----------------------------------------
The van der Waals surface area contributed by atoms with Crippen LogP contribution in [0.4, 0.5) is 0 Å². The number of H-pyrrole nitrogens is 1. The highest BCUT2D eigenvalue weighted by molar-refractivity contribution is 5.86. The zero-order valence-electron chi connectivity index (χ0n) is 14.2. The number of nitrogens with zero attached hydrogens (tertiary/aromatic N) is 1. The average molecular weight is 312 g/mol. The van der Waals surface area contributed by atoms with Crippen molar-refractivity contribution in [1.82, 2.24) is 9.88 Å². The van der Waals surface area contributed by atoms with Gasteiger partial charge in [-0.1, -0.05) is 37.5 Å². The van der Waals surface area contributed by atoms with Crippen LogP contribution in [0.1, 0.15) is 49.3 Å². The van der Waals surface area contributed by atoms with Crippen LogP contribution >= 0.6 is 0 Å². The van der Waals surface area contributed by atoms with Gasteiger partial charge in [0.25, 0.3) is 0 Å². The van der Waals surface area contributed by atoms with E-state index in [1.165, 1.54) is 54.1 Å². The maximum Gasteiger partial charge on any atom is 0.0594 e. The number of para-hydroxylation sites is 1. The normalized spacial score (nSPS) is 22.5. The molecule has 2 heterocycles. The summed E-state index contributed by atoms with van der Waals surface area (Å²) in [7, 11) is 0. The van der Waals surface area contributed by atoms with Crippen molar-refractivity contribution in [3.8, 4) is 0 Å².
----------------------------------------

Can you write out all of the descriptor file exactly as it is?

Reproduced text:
The van der Waals surface area contributed by atoms with Crippen LogP contribution in [0.4, 0.5) is 0 Å². The number of H-pyrrole nitrogens is 1. The highest BCUT2D eigenvalue weighted by molar-refractivity contribution is 5.86. The zero-order valence-electron chi connectivity index (χ0n) is 14.2. The number of nitrogens with zero attached hydrogens (tertiary/aromatic N) is 1. The average molecular weight is 312 g/mol. The van der Waals surface area contributed by atoms with Crippen molar-refractivity contribution in [1.82, 2.24) is 9.88 Å². The van der Waals surface area contributed by atoms with Gasteiger partial charge in [-0.1, -0.05) is 37.5 Å². The van der Waals surface area contributed by atoms with Crippen LogP contribution in [0.1, 0.15) is 49.3 Å². The van der Waals surface area contributed by atoms with Crippen LogP contribution >= 0.6 is 0 Å². The van der Waals surface area contributed by atoms with Gasteiger partial charge in [0.25, 0.3) is 0 Å². The van der Waals surface area contributed by atoms with E-state index in [1.165, 1.54) is 54.1 Å². The maximum Gasteiger partial charge on any atom is 0.0594 e. The number of para-hydroxylation sites is 1. The normalized spacial score (nSPS) is 22.5. The molecule has 2 heterocycles. The summed E-state index contributed by atoms with van der Waals surface area (Å²) in [7, 11) is 0. The van der Waals surface area contributed by atoms with Crippen molar-refractivity contribution in [3.8, 4) is 0 Å².